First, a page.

Which state is Kentucky in, again? Okay I've never actually been asked that question, but it's a wonder and probably only a matter of time. In the six years or so that I lived and traveled in Europe, I was continually struck by what was by far the most common image of our state: Kentucky Fried Chicken. This was the case, too, despite the fact that KFC had been sold eons ago to Pepsi, and Harland David Sanders, or Colonel Sanders, had little experience of Kentucky before his fortieth birthday.
Our little state seems to excel at flying under the radar, merrily going about its business making booze, breeding thoroughbreds, and actually, in the last decade or so, producing some of the highest-profile celebs in the country. Two of the five Oscar nominees for Best Actor in a Leading Role this year, for example, are Kentuckians: George Clooney and Johnny Depp, and another Kentuckian, Ashley Judd, is surely up for something, or probably should be. (Image of Clooney and Depp above is from People's best dressed of 2007 issue and fashionolic). Beyond that, Kentucky continues to thrive in the literary arts, a long tradition that includes Robert Penn Warren, Hunter Thompson, Wendell Berry, Barbara Kingsolver, Sue Grafton, Silas House, and Jane Gentry Vance, now Poet Laureate. Kentucky's Gurney Norman wrote the counterculture classic, Divine Right's Trip, and Ed McClanahan lives here as well as all McClanafans know, he was one of the colorful Merry Pranksters who lit up the psychedelic Day-Glo magic bus Further with his good friend Ken Kesey. There isn't time to recount all the music and arts figures in the area. Let's just say that many came, saw, and left, but others have stayed, like Star Trek's William Shatner, who lives right down the road.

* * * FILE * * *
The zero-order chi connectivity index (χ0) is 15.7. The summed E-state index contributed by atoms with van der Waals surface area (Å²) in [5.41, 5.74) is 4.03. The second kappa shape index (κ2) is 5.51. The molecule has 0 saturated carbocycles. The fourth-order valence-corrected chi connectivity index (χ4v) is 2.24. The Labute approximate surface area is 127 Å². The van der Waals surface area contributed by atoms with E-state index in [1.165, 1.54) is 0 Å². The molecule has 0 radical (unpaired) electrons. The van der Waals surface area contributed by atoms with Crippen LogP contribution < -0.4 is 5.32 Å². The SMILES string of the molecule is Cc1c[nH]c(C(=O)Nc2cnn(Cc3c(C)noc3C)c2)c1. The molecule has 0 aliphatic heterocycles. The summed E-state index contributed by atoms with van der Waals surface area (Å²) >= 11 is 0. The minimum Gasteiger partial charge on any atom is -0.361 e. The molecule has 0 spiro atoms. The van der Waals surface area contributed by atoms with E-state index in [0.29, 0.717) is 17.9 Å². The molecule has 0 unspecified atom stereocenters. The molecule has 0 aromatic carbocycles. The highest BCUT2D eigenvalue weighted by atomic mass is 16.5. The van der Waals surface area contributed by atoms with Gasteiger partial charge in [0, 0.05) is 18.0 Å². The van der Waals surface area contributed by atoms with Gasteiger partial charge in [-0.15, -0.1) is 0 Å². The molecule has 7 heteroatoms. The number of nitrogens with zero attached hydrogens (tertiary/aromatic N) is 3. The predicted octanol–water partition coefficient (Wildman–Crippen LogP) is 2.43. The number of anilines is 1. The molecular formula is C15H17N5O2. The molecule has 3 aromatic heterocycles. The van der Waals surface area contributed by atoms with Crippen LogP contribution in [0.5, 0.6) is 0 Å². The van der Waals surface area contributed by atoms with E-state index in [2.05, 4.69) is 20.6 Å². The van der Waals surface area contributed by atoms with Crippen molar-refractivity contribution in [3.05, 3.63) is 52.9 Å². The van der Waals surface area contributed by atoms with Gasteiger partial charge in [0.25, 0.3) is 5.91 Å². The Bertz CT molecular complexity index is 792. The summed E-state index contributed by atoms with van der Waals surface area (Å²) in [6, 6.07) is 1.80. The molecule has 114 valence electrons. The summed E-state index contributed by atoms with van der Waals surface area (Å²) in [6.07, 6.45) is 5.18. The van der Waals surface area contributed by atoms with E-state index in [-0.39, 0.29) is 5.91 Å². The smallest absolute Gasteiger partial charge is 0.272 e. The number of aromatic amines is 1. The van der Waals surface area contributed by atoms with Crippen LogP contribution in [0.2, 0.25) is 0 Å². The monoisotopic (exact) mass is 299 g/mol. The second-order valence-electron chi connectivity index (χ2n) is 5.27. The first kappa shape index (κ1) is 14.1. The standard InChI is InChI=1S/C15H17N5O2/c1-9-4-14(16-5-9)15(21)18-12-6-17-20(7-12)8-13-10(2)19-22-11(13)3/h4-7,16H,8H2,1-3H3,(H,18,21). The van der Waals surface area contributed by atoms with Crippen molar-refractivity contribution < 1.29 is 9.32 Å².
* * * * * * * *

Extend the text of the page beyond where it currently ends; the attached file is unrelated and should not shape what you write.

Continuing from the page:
Yes image and reality don't always march hand-in-hand, or at least in the ways we often suspect. It should be interesting to see which impressions of the region stick, and which ones change, if any, as thousands descend on the Bluegrass for the upcoming World Equestrian Games.